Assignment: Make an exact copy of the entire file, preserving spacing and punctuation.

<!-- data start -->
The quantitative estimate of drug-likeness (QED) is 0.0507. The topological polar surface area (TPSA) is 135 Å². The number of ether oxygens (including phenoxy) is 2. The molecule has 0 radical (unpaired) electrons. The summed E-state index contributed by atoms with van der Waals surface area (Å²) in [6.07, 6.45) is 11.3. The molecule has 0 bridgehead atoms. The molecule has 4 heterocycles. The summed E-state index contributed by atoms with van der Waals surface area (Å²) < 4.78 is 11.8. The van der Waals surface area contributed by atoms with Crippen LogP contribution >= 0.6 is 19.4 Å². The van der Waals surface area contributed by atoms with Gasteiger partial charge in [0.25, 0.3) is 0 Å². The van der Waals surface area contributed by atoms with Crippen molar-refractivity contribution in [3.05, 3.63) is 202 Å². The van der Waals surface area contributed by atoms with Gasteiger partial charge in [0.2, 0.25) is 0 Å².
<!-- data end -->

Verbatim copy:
The quantitative estimate of drug-likeness (QED) is 0.0507. The topological polar surface area (TPSA) is 135 Å². The number of ether oxygens (including phenoxy) is 2. The molecule has 0 radical (unpaired) electrons. The summed E-state index contributed by atoms with van der Waals surface area (Å²) in [6.07, 6.45) is 11.3. The molecule has 0 bridgehead atoms. The molecule has 4 heterocycles. The summed E-state index contributed by atoms with van der Waals surface area (Å²) < 4.78 is 11.8. The van der Waals surface area contributed by atoms with Crippen LogP contribution >= 0.6 is 19.4 Å². The van der Waals surface area contributed by atoms with Gasteiger partial charge in [0.25, 0.3) is 0 Å². The van der Waals surface area contributed by atoms with Crippen molar-refractivity contribution in [3.05, 3.63) is 202 Å². The van der Waals surface area contributed by atoms with Gasteiger partial charge in [0.2, 0.25) is 0 Å².